The government's second argument√that FSLIC assistance served as compensation by "insurance or otherwise" within the meaning of ╖ 165√is also mistaken. FSLIC assistance undoubtedly made up the difference between the book value of a covered asset and the amount realized upon disposition of that asset. However, treating the assistance as compensation within the meaning of ╖ 165 would defeat the provisions of ╖╖ 362(b) and 597 in the context of covered asset losses. 19 Section 362(b) provided that plaintiffs would succeed to the high bases of covered assets, even though the fair market value of those assets was much lower, because their acquisition of the failing thrifts qualified as a reorganization under ╖ 368. Section 597(a) and (b) provided that FSLIC assistance would not be included in gross income and that it also would not serve to reduce the basis of assets held by a domestic building and loan association. If FSLIC assistance were treated as compensation for the loss, ╖╖ 362(b) and 597(b) would become meaningless: the high bases in covered assets obtained under ╖ 362(b) and preserved under ╖ 597(b) would be of no consequence in calculating a tax loss because the assistance would be added back into the equation as compensation under ╖ 165. The practical effect of this would be to tax the assistance itself.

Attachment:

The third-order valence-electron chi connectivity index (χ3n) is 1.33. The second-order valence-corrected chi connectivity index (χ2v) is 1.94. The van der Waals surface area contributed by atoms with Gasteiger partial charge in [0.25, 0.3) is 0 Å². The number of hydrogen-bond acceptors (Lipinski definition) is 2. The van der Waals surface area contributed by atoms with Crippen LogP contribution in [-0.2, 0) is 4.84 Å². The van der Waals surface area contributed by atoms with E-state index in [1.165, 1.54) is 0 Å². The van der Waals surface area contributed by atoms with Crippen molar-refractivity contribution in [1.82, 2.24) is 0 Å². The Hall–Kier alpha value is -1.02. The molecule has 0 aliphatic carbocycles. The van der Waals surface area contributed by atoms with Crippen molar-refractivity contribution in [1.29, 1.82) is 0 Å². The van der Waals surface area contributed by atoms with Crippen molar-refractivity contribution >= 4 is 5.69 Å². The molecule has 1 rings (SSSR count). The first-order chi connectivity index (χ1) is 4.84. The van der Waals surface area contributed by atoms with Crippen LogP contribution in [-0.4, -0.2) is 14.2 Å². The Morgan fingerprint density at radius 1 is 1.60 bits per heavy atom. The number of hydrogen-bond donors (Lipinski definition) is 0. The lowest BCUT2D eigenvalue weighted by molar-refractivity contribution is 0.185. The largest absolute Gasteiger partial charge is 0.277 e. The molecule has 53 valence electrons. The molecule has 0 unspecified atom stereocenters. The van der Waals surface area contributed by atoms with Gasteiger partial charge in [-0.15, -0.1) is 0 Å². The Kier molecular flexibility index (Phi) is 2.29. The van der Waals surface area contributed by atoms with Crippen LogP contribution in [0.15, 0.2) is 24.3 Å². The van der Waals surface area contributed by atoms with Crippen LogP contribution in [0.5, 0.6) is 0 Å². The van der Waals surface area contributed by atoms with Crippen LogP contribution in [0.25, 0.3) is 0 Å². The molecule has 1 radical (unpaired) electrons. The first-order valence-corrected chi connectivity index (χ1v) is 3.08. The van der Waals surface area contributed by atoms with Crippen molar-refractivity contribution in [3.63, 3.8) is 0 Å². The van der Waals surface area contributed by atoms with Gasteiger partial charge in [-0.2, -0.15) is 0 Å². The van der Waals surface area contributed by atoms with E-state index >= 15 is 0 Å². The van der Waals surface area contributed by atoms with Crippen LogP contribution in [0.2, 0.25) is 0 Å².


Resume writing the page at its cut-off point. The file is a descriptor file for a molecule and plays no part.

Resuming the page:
19 Defendant does not dispute that these sections applied to covered assets as well as non-covered assets. Tr. at 64. Having conceded this, however, defendant argues that the sections had no utility in the context of covered assets because Congress never intended for the sections to allow a tax deduction for a covered asset loss. Consequently, defendant's argument relies on drawing a distinction between the application of the sections (which defendant concedes) and the utility of the sections (which defendant disputes). Such a distinction cannot be made. If the sections apply to covered assets, they must have some utility. Otherwise, the court would have to find that Congress engaged in a meaningless act.